England's White Dragon

England's White Dragon
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Sunday, 6 November 2011

Life for the privilege few

Life for the privilege few when many people can’t get a home, some spend £1m on having a bath fitted, others spend £1m on a refit for Will Kate Palace: Duke and Duchess of Cambridge will move in to Princess Margaret's former apartment
The Duke and Duchess of Cambridge are to make Kensington Palace their family home after the Queen personally intervened to enable them to live in Princess Margaret’s former apartment.

Over £1 million will now be spent renovating the lavish four-storey, 20-room Apartment 1A – which comes complete with its own private walled garden – to make it fit for William and Kate.

The couple are not expected to move in until 2013, when the extensive work will be completed.

Many of the rooms are still painted in pink and turquoise, Princess Margaret’s favourite colours, but as well as redecorating, work will also have to be done to install new plumbing, rewire the electrics and remove asbestos and new security CCTV

The cost of the renovations will be met by a mix of English public taxes and contributions from the Royal Family’s own fortune, who really should pay for it all and the English taxes going towards building new homes for those that can’t afford to buy homes of their own said Sir Michael Black-Feather the English first minister, the Queen and the rest of the Royal family can well afford to use their own cash for renovations he said.

The accommodation, which has been uninhabited since the death of the Queen’s sister in 2002, includes a dining room, drawing room, Lord Snowdon’s former study, Princess Margaret’s garden room, extensive staff quarters and a nursery – which might prove important if the current speculation that Kate might be pregnant turns out to be true.

William and Kate – collectively nicknamed Will Kat – currently divide their time between Nottingham Cottage, a two-bedroom home in the grounds of Kensington Palace, and their Anglesey residence. (It would be nice for many just to own one home of their own?)

A source told The London Times and other newspapers:  ‘William and Kate visited Apartment 1A and loved it.

‘Kate particularly adored the private walled garden because she loves gardening, and she just thought the house has so much potential. She also liked the fact it was so close to Kensington High Street wear she could go shopping and spend load of money. ‘They had seen a state apartment at St James’s Palace, which they also rather liked, but they both agreed they wanted to live at Kensington Palace.’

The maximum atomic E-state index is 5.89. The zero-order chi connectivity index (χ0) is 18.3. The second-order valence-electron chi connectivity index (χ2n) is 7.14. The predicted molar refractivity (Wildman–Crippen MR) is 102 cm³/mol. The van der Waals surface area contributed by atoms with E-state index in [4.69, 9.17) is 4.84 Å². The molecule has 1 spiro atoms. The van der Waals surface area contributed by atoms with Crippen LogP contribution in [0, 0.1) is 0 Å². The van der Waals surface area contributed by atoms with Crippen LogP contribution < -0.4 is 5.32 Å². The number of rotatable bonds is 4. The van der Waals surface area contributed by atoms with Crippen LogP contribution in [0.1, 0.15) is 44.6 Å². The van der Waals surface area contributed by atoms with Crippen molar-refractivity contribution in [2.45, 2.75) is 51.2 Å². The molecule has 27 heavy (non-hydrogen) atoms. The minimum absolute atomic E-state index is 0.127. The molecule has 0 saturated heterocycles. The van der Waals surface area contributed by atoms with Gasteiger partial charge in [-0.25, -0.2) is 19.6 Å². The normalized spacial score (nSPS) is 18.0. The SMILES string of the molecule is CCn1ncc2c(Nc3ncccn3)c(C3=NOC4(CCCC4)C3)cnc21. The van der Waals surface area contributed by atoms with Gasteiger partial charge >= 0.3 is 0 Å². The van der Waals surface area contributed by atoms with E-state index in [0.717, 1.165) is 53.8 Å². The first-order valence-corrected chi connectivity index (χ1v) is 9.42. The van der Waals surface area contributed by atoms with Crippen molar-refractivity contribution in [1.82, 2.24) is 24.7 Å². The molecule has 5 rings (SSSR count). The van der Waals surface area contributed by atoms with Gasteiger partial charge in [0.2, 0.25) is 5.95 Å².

William had initially proposed living at Apartment 8, Princess Diana’s old home, where he and Prince Harry lived from their births until 1998, and which is currently used as offices for Prince Charles.

‘They did look around Diana’s home where William grew up, but they both felt there were too many memories there,’ said the source. ‘Kate thought it would be too creepy.

‘But she absolutely adored Princess Margaret’s house and thought it had a lot of potential. It hasn’t been an easy process, though, and there was a degree of difficulty getting the apartment back to the Royal Household so that it could be given to William and Kate.’

The apartment is currently managed by Historic Royal Palaces, an independent charity that looks after several important buildings, including the Tower of London and Hampton Court Palace.

But the Queen intervened to persuade the organisation to hand the apartment back to the Royal Household. Historic Royal Palaces uses the apartment for offices, classrooms, storage and exhibitions. Earlier this year The Mail on Sunday  reported that the couple hoped to move to Kensington Palace, the charity insisted there were no plans to hand Apartment 1A back to the Royal Household.

A senior aide revealed: ‘It has been a long process. There have been months of discussions and a lot of legal work in order for Princess Margaret’s apartment to be transferred back to the Royal Household.

‘This has been to make it fair to the Historic Royal Palaces, which has invested a five-figure sum into making the apartment, safe to work in. This financial investment will be compensated.

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